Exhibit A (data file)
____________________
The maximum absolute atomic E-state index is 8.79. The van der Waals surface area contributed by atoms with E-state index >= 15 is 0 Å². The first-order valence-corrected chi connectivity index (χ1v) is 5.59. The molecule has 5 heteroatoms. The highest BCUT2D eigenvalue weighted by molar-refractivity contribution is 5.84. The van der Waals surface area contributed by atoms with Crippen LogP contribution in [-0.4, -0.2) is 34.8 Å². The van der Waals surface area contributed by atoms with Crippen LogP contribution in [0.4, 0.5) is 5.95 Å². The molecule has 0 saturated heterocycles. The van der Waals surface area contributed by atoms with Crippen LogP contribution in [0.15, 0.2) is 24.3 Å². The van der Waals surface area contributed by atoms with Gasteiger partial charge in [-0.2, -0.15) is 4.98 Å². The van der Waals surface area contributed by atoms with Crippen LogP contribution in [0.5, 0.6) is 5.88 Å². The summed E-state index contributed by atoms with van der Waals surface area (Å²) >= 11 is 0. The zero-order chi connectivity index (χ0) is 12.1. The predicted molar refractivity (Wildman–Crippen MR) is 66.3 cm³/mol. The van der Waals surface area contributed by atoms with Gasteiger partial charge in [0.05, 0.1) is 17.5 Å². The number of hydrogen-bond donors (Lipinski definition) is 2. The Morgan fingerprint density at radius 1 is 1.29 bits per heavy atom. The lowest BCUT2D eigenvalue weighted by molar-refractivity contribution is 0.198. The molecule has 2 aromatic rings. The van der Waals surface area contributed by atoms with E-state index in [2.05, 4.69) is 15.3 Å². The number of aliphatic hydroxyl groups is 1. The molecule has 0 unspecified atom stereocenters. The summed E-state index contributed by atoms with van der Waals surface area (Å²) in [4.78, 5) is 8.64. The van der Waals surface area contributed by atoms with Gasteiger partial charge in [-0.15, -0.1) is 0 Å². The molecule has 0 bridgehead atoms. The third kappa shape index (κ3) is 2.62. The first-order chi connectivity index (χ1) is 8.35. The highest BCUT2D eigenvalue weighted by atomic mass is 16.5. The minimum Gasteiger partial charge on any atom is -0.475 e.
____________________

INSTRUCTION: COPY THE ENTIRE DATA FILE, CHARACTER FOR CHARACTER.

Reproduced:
The maximum absolute atomic E-state index is 8.79. The van der Waals surface area contributed by atoms with E-state index >= 15 is 0 Å². The first-order valence-corrected chi connectivity index (χ1v) is 5.59. The molecule has 5 heteroatoms. The highest BCUT2D eigenvalue weighted by molar-refractivity contribution is 5.84. The van der Waals surface area contributed by atoms with Crippen LogP contribution in [-0.4, -0.2) is 34.8 Å². The van der Waals surface area contributed by atoms with Crippen LogP contribution in [0.4, 0.5) is 5.95 Å². The molecule has 0 saturated heterocycles. The van der Waals surface area contributed by atoms with Crippen LogP contribution in [0.15, 0.2) is 24.3 Å². The van der Waals surface area contributed by atoms with Gasteiger partial charge in [-0.2, -0.15) is 4.98 Å². The van der Waals surface area contributed by atoms with Crippen LogP contribution in [0.5, 0.6) is 5.88 Å². The summed E-state index contributed by atoms with van der Waals surface area (Å²) >= 11 is 0. The zero-order chi connectivity index (χ0) is 12.1. The predicted molar refractivity (Wildman–Crippen MR) is 66.3 cm³/mol. The van der Waals surface area contributed by atoms with Gasteiger partial charge in [0.05, 0.1) is 17.5 Å². The number of hydrogen-bond donors (Lipinski definition) is 2. The Morgan fingerprint density at radius 1 is 1.29 bits per heavy atom. The lowest BCUT2D eigenvalue weighted by molar-refractivity contribution is 0.198. The molecule has 2 aromatic rings. The van der Waals surface area contributed by atoms with E-state index in [2.05, 4.69) is 15.3 Å². The number of aliphatic hydroxyl groups is 1. The molecule has 0 unspecified atom stereocenters. The summed E-state index contributed by atoms with van der Waals surface area (Å²) in [4.78, 5) is 8.64. The van der Waals surface area contributed by atoms with Gasteiger partial charge in [-0.15, -0.1) is 0 Å². The molecule has 0 bridgehead atoms. The third kappa shape index (κ3) is 2.62. The first-order chi connectivity index (χ1) is 8.35. The highest BCUT2D eigenvalue weighted by atomic mass is 16.5. The minimum Gasteiger partial charge on any atom is -0.475 e.